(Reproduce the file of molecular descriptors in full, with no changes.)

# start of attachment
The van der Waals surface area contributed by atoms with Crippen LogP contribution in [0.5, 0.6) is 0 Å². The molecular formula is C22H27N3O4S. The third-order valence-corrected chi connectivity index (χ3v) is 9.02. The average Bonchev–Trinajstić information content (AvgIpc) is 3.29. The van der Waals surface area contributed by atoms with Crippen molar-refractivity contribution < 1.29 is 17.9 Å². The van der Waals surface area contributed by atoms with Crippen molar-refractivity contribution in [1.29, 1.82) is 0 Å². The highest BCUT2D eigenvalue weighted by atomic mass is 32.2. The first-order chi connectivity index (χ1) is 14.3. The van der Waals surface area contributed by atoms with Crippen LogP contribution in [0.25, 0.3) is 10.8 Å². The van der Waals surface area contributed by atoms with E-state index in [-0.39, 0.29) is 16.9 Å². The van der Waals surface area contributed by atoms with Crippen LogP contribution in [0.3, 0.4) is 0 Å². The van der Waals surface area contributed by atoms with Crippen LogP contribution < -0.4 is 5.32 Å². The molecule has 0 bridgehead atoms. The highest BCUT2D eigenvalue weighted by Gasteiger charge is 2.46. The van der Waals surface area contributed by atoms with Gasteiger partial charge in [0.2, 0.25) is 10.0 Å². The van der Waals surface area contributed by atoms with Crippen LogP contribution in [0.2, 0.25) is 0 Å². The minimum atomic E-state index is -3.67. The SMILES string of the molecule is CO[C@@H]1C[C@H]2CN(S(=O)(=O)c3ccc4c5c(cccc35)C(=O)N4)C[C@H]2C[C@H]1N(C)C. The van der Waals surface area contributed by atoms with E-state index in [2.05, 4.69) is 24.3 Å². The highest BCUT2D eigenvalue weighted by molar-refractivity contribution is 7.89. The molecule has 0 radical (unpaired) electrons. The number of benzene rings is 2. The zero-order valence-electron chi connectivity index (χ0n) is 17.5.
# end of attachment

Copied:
The van der Waals surface area contributed by atoms with Crippen LogP contribution in [0.5, 0.6) is 0 Å². The molecular formula is C22H27N3O4S. The third-order valence-corrected chi connectivity index (χ3v) is 9.02. The average Bonchev–Trinajstić information content (AvgIpc) is 3.29. The van der Waals surface area contributed by atoms with Crippen molar-refractivity contribution < 1.29 is 17.9 Å². The van der Waals surface area contributed by atoms with Crippen molar-refractivity contribution in [1.29, 1.82) is 0 Å². The highest BCUT2D eigenvalue weighted by atomic mass is 32.2. The first-order chi connectivity index (χ1) is 14.3. The van der Waals surface area contributed by atoms with Crippen LogP contribution in [0.25, 0.3) is 10.8 Å². The van der Waals surface area contributed by atoms with E-state index in [-0.39, 0.29) is 16.9 Å². The van der Waals surface area contributed by atoms with Crippen LogP contribution in [0.3, 0.4) is 0 Å². The van der Waals surface area contributed by atoms with Crippen LogP contribution < -0.4 is 5.32 Å². The molecule has 0 bridgehead atoms. The highest BCUT2D eigenvalue weighted by Gasteiger charge is 2.46. The van der Waals surface area contributed by atoms with Gasteiger partial charge in [0.2, 0.25) is 10.0 Å². The van der Waals surface area contributed by atoms with Crippen LogP contribution in [0.2, 0.25) is 0 Å². The minimum atomic E-state index is -3.67. The SMILES string of the molecule is CO[C@@H]1C[C@H]2CN(S(=O)(=O)c3ccc4c5c(cccc35)C(=O)N4)C[C@H]2C[C@H]1N(C)C. The van der Waals surface area contributed by atoms with E-state index in [2.05, 4.69) is 24.3 Å². The highest BCUT2D eigenvalue weighted by molar-refractivity contribution is 7.89. The molecule has 0 radical (unpaired) electrons. The number of benzene rings is 2. The zero-order valence-electron chi connectivity index (χ0n) is 17.5.